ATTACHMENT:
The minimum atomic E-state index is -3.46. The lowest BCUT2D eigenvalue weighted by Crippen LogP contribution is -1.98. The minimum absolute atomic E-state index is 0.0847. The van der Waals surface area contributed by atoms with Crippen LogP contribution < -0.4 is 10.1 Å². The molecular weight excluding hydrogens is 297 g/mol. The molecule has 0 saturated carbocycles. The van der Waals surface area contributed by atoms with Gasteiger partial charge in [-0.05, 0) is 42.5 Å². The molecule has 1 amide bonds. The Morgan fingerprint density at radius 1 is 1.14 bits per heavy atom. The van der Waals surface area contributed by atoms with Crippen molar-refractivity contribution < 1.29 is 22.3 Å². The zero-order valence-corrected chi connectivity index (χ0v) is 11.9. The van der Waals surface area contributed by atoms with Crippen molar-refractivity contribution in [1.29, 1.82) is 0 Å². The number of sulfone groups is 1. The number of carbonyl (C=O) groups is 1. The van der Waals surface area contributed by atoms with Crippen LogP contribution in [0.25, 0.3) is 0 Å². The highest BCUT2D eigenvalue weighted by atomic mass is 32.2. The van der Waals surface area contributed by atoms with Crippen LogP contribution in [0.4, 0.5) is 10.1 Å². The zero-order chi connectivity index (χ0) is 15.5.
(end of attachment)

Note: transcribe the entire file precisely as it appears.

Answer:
The minimum atomic E-state index is -3.46. The lowest BCUT2D eigenvalue weighted by Crippen LogP contribution is -1.98. The minimum absolute atomic E-state index is 0.0847. The van der Waals surface area contributed by atoms with Crippen LogP contribution < -0.4 is 10.1 Å². The molecular weight excluding hydrogens is 297 g/mol. The molecule has 0 saturated carbocycles. The van der Waals surface area contributed by atoms with Gasteiger partial charge in [-0.05, 0) is 42.5 Å². The molecule has 1 amide bonds. The Morgan fingerprint density at radius 1 is 1.14 bits per heavy atom. The van der Waals surface area contributed by atoms with Crippen molar-refractivity contribution < 1.29 is 22.3 Å². The zero-order valence-corrected chi connectivity index (χ0v) is 11.9. The van der Waals surface area contributed by atoms with Crippen molar-refractivity contribution in [1.29, 1.82) is 0 Å². The number of sulfone groups is 1. The number of carbonyl (C=O) groups is 1. The van der Waals surface area contributed by atoms with Crippen LogP contribution in [0.25, 0.3) is 0 Å². The highest BCUT2D eigenvalue weighted by atomic mass is 32.2. The van der Waals surface area contributed by atoms with Crippen LogP contribution in [0.4, 0.5) is 10.1 Å². The zero-order chi connectivity index (χ0) is 15.5.